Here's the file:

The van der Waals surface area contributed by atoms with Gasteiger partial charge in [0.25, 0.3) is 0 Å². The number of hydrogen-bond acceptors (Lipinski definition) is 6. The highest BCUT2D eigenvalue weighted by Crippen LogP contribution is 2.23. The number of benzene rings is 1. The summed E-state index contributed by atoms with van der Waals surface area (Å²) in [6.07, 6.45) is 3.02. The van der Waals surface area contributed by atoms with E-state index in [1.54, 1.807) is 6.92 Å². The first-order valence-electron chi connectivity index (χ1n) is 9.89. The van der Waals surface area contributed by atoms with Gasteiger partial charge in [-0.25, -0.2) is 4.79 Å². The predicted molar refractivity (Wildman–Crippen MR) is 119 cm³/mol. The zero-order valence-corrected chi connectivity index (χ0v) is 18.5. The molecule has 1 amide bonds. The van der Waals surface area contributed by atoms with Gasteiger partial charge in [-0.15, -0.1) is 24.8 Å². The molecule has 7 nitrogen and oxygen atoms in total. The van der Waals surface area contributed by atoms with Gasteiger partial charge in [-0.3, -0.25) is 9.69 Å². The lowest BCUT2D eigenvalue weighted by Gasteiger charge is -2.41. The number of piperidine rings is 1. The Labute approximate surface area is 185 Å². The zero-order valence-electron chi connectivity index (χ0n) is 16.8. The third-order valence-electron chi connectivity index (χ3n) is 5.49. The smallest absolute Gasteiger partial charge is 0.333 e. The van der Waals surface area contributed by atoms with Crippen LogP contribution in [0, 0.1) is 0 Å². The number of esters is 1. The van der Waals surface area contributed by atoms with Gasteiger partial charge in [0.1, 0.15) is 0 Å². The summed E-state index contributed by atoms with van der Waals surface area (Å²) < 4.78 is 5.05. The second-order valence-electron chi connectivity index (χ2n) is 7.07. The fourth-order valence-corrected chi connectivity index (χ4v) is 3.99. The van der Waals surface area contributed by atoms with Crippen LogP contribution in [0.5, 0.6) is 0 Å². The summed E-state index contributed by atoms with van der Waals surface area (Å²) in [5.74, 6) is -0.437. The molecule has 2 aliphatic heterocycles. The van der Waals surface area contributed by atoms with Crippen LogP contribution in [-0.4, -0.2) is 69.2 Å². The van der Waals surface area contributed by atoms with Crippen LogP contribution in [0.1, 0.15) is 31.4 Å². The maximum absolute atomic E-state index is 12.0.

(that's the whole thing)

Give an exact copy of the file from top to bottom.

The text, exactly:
The van der Waals surface area contributed by atoms with Gasteiger partial charge in [0.25, 0.3) is 0 Å². The number of hydrogen-bond acceptors (Lipinski definition) is 6. The highest BCUT2D eigenvalue weighted by Crippen LogP contribution is 2.23. The number of benzene rings is 1. The summed E-state index contributed by atoms with van der Waals surface area (Å²) in [6.07, 6.45) is 3.02. The van der Waals surface area contributed by atoms with E-state index in [1.54, 1.807) is 6.92 Å². The first-order valence-electron chi connectivity index (χ1n) is 9.89. The van der Waals surface area contributed by atoms with Gasteiger partial charge in [-0.25, -0.2) is 4.79 Å². The predicted molar refractivity (Wildman–Crippen MR) is 119 cm³/mol. The zero-order valence-corrected chi connectivity index (χ0v) is 18.5. The molecule has 1 amide bonds. The van der Waals surface area contributed by atoms with Gasteiger partial charge in [-0.15, -0.1) is 24.8 Å². The molecule has 7 nitrogen and oxygen atoms in total. The van der Waals surface area contributed by atoms with Gasteiger partial charge in [-0.3, -0.25) is 9.69 Å². The lowest BCUT2D eigenvalue weighted by Gasteiger charge is -2.41. The number of piperidine rings is 1. The Labute approximate surface area is 185 Å². The zero-order valence-electron chi connectivity index (χ0n) is 16.8. The third-order valence-electron chi connectivity index (χ3n) is 5.49. The smallest absolute Gasteiger partial charge is 0.333 e. The van der Waals surface area contributed by atoms with Crippen LogP contribution in [0, 0.1) is 0 Å². The number of esters is 1. The van der Waals surface area contributed by atoms with Gasteiger partial charge in [0.1, 0.15) is 0 Å². The summed E-state index contributed by atoms with van der Waals surface area (Å²) < 4.78 is 5.05. The second-order valence-electron chi connectivity index (χ2n) is 7.07. The fourth-order valence-corrected chi connectivity index (χ4v) is 3.99. The van der Waals surface area contributed by atoms with Crippen LogP contribution in [0.5, 0.6) is 0 Å². The summed E-state index contributed by atoms with van der Waals surface area (Å²) in [5.74, 6) is -0.437. The molecule has 2 aliphatic heterocycles. The van der Waals surface area contributed by atoms with Crippen LogP contribution in [-0.4, -0.2) is 69.2 Å². The van der Waals surface area contributed by atoms with Crippen LogP contribution in [0.1, 0.15) is 31.4 Å². The maximum absolute atomic E-state index is 12.0.